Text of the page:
Is Flash Dead? Or is the Venerable Web Technology “just resting”?

Is Flash Dead? Or is the Venerable Web Technology “just resting”?

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Like the infamous Dead Parrot, the Adobe Flash plugin is at the end of its viable life cycle as a Web technology. Recent disclosures of exploitable bugs in Flash—plus this week’s decision by browser developers at Mozilla to disable the plugin—have accelerated the trend away from Flash in favor of HTML5 for Web video and animation. Even Adobe’s beautiful plumage (in the form of HTML5-based output from Flash Professional) cannot disguise the fact that Flash is increasingly viewed as an unnecessary security risk.

Flash Dance

The demise of Flash should not come as a surprise. In 2011, Steve Jobs’ open letter, “Thoughts on Flash,” famously criticized the Adobe technology as too cumbersome for mobile devices Under Jobs’ mandate, Apple iOS devices were officially Flash-free, and subsequent Android implementations of Flash were less than optimal for mobile users. It has remained on desktop browsers until very recently, but has been increasingly replaced with HTML5 for tasks like video playback.

The “it’s not dead” reluctance of some companies to abandon Flash in favor of HTML5 has a lot to do with their aging digital infrastructure. Some enterprises have been slow to move away from Microsoft Windows XP and Internet Explorer 7, for example—mainly for change related pain and cost reasons. In the XP/IE7 world, HTML5 is not supported, but Flash is. 1 The tipping point may have arrived, however, as the security risk factors outweigh the burdens of upgrading.

Panic Avoidance

Removing Flash dependence is not always a simple matter, but it is possible. Proactive developers have been creating HTML5 alternatives—often with greater and more useful functionality than Flash products—for several years now. Even when Flash elements are deeply embedded in websites and courseware, a phased transition is easily attainable.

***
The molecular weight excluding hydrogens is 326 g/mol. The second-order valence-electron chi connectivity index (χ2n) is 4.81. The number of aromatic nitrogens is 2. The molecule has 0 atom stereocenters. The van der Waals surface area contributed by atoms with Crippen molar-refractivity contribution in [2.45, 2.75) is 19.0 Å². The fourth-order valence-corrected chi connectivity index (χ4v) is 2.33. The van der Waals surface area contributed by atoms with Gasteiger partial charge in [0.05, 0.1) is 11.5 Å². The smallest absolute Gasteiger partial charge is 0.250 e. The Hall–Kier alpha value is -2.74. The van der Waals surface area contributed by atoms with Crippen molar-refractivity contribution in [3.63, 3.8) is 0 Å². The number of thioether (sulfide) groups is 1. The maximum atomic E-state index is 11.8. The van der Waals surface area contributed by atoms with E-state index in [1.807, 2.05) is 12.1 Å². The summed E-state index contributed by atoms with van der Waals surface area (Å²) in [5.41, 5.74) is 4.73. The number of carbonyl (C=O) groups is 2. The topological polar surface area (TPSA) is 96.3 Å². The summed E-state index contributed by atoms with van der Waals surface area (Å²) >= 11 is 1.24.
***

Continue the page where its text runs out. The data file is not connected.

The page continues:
Rising dependence on mobile technology —combined with the ongoing threats to cyber security—are serious topics to consider. The current Flash debate is only the latest instance. Moving forward requires an innovative solution, which can enables your video-based operation to work well and securely on newer, HTML5-based platforms, while still supporting (where possible) the needs of late adopters. Above all, it requires a technology partner who understands the landscape and supports your business goals.

1 Ironically, in many companies in highly-regulated industries—where security is an avowed priority—the risky combination of Windows XP, Internet Explorer 7, and Flash is all too common.

Viddler’s Position on Flash and HTML5

Viddler began with—and continues to support—a robust, highly-interactive Flash video player. Understanding the trends in browser and mobile evolution, however, we developed a responsive HTML5 player: Viddler Arpeggio. In fact, Arpeggio has far surpassed our Flash player in terms of interactive features for eLearning and mLearning applications.

If older systems do not support HTML5, Arpeggio falls back to a flash player. Conversely, if our Flash player was embedded in a website, then newer systems without the Flash plugin will use the browser’s native HTML5 player or “fall forward” to Arpeggio. We are also working on an HTML5 video recorder.

Since its founding, Viddler has been dedicated to the success of its clients. In that tradition, we will help them make the Flash-HTML5 transition as smooth and efficient as possible.

 

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Written by John Parsons

John Parsons is a writer, consultant, and business analyst for the communications, publishing, and training industries. He has written numerous articles, white papers, case studies, blogs, and other material for national publications and business clients. At Viddler, he leads the communications and business development efforts for the company's online sales training, interactive video training, and sales enablement efforts.